December 9, 2023

Commun Biol. 2023 Nov 9;6(1):1136. doi: 10.1038/s42003-023-05491-w.


Cognitive impairment is a common symptom following mild traumatic brain injury (mTBI or concussion) and can persist for years in some individuals. Hippocampal slice preparations following closed-head, rotational acceleration injury in swine have previously demonstrated reduced axonal function and hippocampal circuitry disruption. However, electrophysiological changes in hippocampal neurons and their subtypes in a large animal mTBI model have not been examined. Using in vivo electrophysiology techniques, we examined laminar oscillatory field potentials and single unit activity in the hippocampal network 7 days post-injury in anesthetized minipigs. Concussion altered the electrophysiological properties of pyramidal cells and interneurons differently in area CA1. While the firing rate, spike width and amplitude of CA1 interneurons were significantly decreased post-mTBI, these parameters were unchanged in CA1 pyramidal neurons. In addition, CA1 pyramidal neurons in TBI animals were less entrained to hippocampal gamma (40-80 Hz) oscillations. Stimulation of the Schaffer collaterals also revealed hyperexcitability across the CA1 lamina post-mTBI. Computational simulations suggest that reported changes in interneuronal physiology may be due to alterations in voltage-gated sodium channels. These data demonstrate that a single concussion can lead to significant neuronal and circuit level changes in the hippocampus, which may contribute to cognitive dysfunction following mTBI.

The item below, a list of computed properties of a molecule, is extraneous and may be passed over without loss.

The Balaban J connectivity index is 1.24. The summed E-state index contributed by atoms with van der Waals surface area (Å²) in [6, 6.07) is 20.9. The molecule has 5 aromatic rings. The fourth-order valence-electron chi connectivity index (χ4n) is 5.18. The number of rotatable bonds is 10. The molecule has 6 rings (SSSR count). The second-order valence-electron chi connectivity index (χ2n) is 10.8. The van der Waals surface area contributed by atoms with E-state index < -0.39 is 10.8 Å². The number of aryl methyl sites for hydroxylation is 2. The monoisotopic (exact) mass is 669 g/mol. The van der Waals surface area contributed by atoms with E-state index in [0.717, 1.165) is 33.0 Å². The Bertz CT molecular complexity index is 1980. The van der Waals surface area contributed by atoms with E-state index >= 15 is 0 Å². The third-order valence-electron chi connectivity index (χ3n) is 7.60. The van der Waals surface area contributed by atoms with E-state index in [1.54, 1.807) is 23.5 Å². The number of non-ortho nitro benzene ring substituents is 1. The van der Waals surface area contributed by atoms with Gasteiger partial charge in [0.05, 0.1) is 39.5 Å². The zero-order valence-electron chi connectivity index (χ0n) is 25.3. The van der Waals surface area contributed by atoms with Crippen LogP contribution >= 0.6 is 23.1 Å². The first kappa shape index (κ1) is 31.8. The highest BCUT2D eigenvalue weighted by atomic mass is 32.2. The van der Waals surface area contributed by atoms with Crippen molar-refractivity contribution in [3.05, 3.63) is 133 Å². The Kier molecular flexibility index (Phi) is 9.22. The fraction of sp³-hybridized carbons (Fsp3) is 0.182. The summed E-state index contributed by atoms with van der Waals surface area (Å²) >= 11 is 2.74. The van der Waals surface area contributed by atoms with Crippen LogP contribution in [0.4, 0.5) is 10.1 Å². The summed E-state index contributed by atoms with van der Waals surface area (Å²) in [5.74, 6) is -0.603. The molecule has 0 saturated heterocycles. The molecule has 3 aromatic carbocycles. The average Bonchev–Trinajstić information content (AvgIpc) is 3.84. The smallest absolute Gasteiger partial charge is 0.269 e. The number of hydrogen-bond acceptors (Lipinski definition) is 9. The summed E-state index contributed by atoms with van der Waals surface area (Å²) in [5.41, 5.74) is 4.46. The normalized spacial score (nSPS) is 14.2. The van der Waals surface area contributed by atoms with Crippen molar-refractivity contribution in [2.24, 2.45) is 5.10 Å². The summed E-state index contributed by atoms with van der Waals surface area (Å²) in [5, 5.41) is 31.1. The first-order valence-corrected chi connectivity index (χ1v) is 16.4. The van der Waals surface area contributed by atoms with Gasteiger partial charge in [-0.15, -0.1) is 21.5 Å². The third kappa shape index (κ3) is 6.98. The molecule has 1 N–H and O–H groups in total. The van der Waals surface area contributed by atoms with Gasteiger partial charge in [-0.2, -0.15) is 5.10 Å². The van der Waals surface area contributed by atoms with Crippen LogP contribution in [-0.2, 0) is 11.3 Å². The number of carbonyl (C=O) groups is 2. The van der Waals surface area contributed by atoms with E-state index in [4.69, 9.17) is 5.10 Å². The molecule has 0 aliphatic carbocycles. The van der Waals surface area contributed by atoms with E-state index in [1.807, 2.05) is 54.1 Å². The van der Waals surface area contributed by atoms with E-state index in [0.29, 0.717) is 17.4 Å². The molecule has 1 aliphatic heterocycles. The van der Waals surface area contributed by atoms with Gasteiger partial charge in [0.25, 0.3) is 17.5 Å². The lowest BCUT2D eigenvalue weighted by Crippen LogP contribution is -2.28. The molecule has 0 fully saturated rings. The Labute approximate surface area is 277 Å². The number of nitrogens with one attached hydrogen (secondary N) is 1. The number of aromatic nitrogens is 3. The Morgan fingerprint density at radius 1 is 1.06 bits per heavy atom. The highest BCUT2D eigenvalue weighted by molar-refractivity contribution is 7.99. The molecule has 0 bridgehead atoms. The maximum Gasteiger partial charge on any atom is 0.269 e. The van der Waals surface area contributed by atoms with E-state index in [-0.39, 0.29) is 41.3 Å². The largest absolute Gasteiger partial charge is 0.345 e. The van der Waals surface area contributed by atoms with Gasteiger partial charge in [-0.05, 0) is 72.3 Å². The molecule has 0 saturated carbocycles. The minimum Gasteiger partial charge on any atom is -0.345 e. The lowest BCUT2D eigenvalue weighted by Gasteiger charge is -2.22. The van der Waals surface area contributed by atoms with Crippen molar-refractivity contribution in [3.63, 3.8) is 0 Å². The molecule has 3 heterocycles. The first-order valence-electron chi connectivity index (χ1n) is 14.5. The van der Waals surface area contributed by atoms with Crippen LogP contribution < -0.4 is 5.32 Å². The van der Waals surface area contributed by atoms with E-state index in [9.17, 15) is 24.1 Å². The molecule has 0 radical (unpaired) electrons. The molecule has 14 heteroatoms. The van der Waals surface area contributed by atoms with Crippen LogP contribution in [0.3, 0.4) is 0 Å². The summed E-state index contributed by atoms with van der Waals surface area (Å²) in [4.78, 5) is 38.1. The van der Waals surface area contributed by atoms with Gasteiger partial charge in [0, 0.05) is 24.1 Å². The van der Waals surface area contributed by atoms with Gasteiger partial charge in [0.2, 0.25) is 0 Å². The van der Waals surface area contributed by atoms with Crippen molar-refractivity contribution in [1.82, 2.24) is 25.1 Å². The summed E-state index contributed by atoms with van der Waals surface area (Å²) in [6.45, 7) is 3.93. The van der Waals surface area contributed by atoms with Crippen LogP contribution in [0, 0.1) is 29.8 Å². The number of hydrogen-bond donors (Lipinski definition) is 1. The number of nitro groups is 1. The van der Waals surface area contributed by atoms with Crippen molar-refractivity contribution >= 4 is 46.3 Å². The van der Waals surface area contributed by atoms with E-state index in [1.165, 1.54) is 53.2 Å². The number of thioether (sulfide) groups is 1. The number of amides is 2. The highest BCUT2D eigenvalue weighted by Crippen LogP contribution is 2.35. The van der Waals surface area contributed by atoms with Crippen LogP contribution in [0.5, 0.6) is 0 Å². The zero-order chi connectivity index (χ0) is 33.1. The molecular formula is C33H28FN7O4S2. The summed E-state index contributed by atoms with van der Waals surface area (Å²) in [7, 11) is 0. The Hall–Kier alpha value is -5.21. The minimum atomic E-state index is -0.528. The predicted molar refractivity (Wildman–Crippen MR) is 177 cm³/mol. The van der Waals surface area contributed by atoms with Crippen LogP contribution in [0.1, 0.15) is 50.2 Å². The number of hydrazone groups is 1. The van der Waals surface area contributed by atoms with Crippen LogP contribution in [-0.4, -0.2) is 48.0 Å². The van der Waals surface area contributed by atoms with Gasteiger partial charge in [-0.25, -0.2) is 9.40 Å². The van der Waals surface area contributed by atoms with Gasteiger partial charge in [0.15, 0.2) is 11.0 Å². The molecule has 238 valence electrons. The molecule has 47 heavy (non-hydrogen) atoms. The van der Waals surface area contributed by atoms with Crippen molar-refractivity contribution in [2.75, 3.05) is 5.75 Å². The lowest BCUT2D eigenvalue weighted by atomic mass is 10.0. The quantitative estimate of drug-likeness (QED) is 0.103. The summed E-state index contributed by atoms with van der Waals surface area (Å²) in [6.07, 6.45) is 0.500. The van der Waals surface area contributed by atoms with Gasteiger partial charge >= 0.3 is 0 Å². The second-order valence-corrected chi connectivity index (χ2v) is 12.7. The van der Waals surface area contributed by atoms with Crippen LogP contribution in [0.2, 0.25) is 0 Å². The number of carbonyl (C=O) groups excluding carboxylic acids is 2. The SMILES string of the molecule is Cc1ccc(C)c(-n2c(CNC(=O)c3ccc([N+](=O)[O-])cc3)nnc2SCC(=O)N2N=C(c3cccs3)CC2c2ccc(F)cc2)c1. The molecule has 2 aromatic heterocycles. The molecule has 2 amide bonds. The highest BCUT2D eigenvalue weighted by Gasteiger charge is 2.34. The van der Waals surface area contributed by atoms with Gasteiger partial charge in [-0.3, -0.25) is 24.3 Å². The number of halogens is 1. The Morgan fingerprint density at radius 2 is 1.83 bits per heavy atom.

PMID:37945934 | DOI:10.1038/s42003-023-05491-w